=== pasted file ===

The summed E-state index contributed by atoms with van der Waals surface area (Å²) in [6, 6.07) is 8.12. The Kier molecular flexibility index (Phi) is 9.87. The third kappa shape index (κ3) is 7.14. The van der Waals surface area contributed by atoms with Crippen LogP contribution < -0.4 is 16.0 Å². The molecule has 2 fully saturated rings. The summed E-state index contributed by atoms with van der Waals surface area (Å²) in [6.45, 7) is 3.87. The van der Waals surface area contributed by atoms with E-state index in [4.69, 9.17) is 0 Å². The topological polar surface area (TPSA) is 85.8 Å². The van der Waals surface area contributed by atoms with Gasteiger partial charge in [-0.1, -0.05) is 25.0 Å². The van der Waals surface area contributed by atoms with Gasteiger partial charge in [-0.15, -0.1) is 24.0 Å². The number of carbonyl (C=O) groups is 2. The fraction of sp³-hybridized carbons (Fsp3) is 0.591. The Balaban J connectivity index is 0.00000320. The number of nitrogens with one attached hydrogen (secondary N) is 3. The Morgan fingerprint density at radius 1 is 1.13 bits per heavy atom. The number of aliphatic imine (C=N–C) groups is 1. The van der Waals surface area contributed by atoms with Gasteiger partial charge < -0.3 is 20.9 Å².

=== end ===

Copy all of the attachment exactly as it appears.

The summed E-state index contributed by atoms with van der Waals surface area (Å²) in [6, 6.07) is 8.12. The Kier molecular flexibility index (Phi) is 9.87. The third kappa shape index (κ3) is 7.14. The van der Waals surface area contributed by atoms with Crippen LogP contribution < -0.4 is 16.0 Å². The molecule has 2 fully saturated rings. The summed E-state index contributed by atoms with van der Waals surface area (Å²) in [6.45, 7) is 3.87. The van der Waals surface area contributed by atoms with E-state index in [4.69, 9.17) is 0 Å². The topological polar surface area (TPSA) is 85.8 Å². The van der Waals surface area contributed by atoms with Gasteiger partial charge in [-0.1, -0.05) is 25.0 Å². The van der Waals surface area contributed by atoms with Gasteiger partial charge in [-0.15, -0.1) is 24.0 Å². The number of carbonyl (C=O) groups is 2. The fraction of sp³-hybridized carbons (Fsp3) is 0.591. The Balaban J connectivity index is 0.00000320. The number of nitrogens with one attached hydrogen (secondary N) is 3. The Morgan fingerprint density at radius 1 is 1.13 bits per heavy atom. The number of aliphatic imine (C=N–C) groups is 1. The van der Waals surface area contributed by atoms with Gasteiger partial charge < -0.3 is 20.9 Å².